It took three courses and nearly two years, but at last I could finally get out of bed. I had lost the ability to walk due to muscle wastage. Nothing that physio couldn’t fix, but it took a while. I left the hospital just in time to go to High School, but I couldn’t do sport because of – well – lots of reasons. So when all my friends went to gym and sporting excursions I stayed behind and did art and woodwork.
And now the swimming connection at last….
I was about 16 when the doctors agreed to let me have a go at a sport. That sport was . . . you guessed it . . . swimming. It was a big thing for me to finally do what my friends had been doing for so long. I will never forget the first time I jumped in and felt the full body caress of the water. Cool. Enveloping. Complete. I have been swimming ever since – joint problems permitting. In the pool, in the river and in the lake. I absolutely love it. I’m not fast but I don’t have to be. I can still do some sort of sport. That’s all I need.
The water and I have been firm friends ever since that first entry into the pool – but as much as I love it I was always aware of its dangers. A bit of a smiling assassin really. I joined the Royal Lifesaving Society in London during the early seventies and have been with them ever since, re-accrediting when I came to Australia in 1987.I now work full time as a trainer/examiner for Royal Life NSW, and I will for as long as I can. I also run Pool Lifeguard courses and teach school teachers and swim teachers and ship builders and the military. My heart soars when someone tells me they actually saved a life. Man – what a buzz!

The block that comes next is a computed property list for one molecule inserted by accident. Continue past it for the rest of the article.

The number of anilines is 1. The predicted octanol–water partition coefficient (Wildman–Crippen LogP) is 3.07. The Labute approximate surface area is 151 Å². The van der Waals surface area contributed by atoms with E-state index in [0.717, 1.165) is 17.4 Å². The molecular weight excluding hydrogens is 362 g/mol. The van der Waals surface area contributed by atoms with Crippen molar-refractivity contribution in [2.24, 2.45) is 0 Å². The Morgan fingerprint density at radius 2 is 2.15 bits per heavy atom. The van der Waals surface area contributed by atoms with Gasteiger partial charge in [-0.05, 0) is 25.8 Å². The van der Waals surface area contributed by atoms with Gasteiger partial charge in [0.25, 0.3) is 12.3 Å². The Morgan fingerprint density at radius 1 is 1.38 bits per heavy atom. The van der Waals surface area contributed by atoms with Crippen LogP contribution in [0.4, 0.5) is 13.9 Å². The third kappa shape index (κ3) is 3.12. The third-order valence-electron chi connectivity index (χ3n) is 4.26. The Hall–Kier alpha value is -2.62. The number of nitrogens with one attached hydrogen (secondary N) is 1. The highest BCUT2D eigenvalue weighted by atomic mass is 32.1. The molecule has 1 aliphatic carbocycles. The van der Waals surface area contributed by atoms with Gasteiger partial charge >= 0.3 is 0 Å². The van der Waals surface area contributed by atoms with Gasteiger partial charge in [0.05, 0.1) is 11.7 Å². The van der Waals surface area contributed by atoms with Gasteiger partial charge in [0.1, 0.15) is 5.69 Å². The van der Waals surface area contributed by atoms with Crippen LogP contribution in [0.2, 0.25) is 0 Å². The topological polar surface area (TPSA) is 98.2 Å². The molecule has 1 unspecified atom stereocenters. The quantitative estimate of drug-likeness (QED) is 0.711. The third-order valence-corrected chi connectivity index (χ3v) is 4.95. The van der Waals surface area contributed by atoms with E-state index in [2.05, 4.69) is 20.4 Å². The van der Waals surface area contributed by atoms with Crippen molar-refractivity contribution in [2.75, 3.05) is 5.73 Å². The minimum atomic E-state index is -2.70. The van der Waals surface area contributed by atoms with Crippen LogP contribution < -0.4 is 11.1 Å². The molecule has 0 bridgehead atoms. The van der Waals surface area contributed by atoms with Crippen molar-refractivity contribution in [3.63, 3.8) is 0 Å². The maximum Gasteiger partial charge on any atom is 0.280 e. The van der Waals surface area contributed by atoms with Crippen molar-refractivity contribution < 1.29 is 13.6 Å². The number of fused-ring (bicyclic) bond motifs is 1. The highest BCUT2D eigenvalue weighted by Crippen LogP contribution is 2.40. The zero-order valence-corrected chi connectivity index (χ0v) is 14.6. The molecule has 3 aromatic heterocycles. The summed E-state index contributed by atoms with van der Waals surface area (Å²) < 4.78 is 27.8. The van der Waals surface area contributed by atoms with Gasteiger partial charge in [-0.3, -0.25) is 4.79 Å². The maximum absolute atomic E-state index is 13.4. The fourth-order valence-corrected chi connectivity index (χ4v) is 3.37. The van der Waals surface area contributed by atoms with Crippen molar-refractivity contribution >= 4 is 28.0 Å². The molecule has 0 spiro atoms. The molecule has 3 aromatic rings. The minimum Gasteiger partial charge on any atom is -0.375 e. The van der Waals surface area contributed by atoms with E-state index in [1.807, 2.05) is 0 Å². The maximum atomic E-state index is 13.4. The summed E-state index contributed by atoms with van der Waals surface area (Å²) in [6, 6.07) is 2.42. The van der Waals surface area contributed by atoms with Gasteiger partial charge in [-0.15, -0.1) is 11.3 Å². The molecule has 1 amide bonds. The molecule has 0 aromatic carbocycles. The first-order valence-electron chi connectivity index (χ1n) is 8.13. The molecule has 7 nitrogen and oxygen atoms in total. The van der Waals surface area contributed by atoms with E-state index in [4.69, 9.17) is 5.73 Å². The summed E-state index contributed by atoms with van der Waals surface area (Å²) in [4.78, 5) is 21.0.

I have had the pleasure of providing CPR courses for Alan and Karen (Bentley) for decades now. They have looked after me like they look after all of their staff. They are a very special couple.
And yes – even today – every single time I dive into the water I feel the same sensations as that 16 year old me felt. Some things never go away, and nor would I want it to. There’s just a few more creaks and groans nowadays, that’s all. The almost barbaric method of administering radiotherapy in the late fifties/early sixties left some problems that developed as I grew. I used to lie on a table under a sort of X-ray lens, then they would bathe my upper body in the glow of deep gamma. They now know (but didn’t then) that it inhibits bone growth in children, and damages certain muscle tissue ie heart muscle. It will also rip the carpet out from under the feet of your thyroid, but it will take around 30 years to do it.
All very manageable stuff – and I see myself as way ahead of the alternative”.

Huge thanks to Terry for sharing his swim story – swimming saves lives in more ways than one!